Pastor Tchividjian explains why he thinks the two stories are similar:

...Jonah is a storied presentation of the gospel, a story of sin and grace, of desperation and deliverance. It reveals the fact that while you and I are great sinners, God is a great Savior, and that while our sin reaches far, his grace reaches farther. This story shows that God is in the business of relentlessly pursuing rebels like us and that he comes after us not to angrily strip away our freedom but to affectionately strip away our slavery so we might become truly free. (pp. 18-19)

When taking a look at the possible reason why Jonah ran in the other direction when God called him to ministry in Nineveh, Pastor Tullian ([...]) makes this assertion:

Do you know what would happen if every human being concluded that God's way was the right way and God's call the right call? Every human problem would come to an end. The root of every human problem is our desire to be our own god and to carry out justice in the way we ourselves are sure is best.
In all of human history, there has been only One who concluded - at every point, and in every way - that God's way is always best and God's call is always right. Because of him, every human problem will someday come to an end. In the meantime, we'll never see the end of our own misery if we do not recognize Jesus, this one who so perfectly submitted to God's way and God's call. (pp. 33-34)

Jesus is indeed the only Way - and the only solution to human problems!

Tullian makes the important point - which many don't consider - that Jesus is in the Bible throughout, not just in the New Testament:

...We make a huge mistake if we think we don't really come across Jesus in the Bible until we reach the New Testament and the Gospels. We encounter him in Genesis 1, when God the Father, God the Son, and God the Holy Spirit come together for the purpose of creating everything out of nothing. Then we see Jesus again in Genesis 3, when God promises that a seed from the woman will crush the serpent's head. All the rest of the Old Testament - including the book of Jonah - continues to build on that promise. (p. 34)

In reviewing Jonah verse by verse, the author shows that God often handles our rebellion this way:

When we run from God, his response is more likely to be stormy and upsetting than quiet and subtle. He knows how to make us miserable. And it makes those around us miserable as well:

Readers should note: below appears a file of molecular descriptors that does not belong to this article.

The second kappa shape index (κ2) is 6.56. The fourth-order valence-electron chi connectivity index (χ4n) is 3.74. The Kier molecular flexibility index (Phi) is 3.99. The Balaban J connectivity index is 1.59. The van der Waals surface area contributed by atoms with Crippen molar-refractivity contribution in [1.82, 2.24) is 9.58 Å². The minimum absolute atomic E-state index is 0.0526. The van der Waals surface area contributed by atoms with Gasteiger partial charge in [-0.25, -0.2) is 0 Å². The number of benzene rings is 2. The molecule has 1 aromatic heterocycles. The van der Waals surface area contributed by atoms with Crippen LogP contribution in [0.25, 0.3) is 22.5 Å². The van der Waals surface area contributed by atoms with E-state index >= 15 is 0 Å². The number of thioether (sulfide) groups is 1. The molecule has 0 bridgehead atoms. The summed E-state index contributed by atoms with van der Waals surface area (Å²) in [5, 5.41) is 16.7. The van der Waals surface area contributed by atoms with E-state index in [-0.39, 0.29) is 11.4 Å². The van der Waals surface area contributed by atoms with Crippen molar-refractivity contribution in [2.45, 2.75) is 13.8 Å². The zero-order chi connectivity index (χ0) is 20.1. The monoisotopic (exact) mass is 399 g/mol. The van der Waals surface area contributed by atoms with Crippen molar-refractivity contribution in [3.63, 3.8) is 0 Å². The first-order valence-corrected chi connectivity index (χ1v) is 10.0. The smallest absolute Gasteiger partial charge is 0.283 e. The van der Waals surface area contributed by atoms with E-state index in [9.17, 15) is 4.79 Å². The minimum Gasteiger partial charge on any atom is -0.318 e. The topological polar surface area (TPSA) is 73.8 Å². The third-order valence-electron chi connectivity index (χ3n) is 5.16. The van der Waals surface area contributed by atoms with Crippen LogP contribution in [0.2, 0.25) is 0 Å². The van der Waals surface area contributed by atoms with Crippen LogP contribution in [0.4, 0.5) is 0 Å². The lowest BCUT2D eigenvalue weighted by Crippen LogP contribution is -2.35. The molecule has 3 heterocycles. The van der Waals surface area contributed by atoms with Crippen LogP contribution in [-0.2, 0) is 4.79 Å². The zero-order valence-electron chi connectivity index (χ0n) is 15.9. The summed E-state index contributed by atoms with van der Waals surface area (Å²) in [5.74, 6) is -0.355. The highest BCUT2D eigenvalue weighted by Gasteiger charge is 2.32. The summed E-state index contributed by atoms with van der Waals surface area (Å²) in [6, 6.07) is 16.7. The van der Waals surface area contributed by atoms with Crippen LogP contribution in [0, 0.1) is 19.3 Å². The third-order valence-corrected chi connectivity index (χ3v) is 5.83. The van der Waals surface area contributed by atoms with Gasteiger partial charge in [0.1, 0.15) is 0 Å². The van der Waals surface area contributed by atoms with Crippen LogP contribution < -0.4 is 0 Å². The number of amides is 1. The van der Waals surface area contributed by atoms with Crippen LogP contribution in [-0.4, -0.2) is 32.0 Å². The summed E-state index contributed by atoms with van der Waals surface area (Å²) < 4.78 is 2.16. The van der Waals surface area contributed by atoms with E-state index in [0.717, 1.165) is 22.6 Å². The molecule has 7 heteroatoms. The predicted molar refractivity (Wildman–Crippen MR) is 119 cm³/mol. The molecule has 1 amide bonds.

Then the mariners were afraid, and each cried out to his god. And they hurled the cargo that was in the ship into the sea to lighten it for them. (Jonah 1:5) (p. 41)

That is a pretty good incentive to not run away from God.

I was intrigued by this perspective about what happens to us with regard to how close to or far away we are from God:

We see that those who flee from God become increasingly thin and insubstantial and see-through, while those who pursue him become progressively more real and intense and solid. Those running from God become less human the farther they run; those running toward him become more human the closer they get. The more human we are, the more we become what God wants us to become, and the better it is for those around us. The less human we are, the worse it is for those around us. (p. 43)

I had never thought of it that way, but the truth of that statement is apparent when you look at those who are obedient to God's direction versus those who aren't.

Throughout the book, Tullian reviews different depictions of Jonah by artists in different media through history (reprints of the artwork is included in the book as well). The one that most touched me was `Jonah' by David Sharir. Tullian describes it this way:

Many artists in recent times have continued turning to Jonah as a favorite biblical subject. One of the most memorable portraits of the prophet is by the Israeli artist David Sharir done in 1971. In the upper right corner is a simple, stylized cargo ship, its hold filled with wares. On deck stands the solitary figure of Jonah, carrying luggage in each hand. His wide eyes look forward. What destiny awaits him? He looks unsure.
Behind and below him, a bordered box across the bottom of the artwork encloses an ancient city packed tightly with building, roofs, archways. The city looks sizable and cosmopolitan. Is this the seaport Joppa from which Jonah departs? Or rather, could it represent Nineveh - from which the prophet wants to be as far away as possible? Meanwhile, between Jonah's boat in the upper corner and the crowded city down below, the biggest part of the painting is taken up with the blue immensity of the sea, as if it's waiting to play a much bigger part in Jonah's story. (p. 37)

One of the lessons we learn from the book of Jonah is that God's mercy is massive: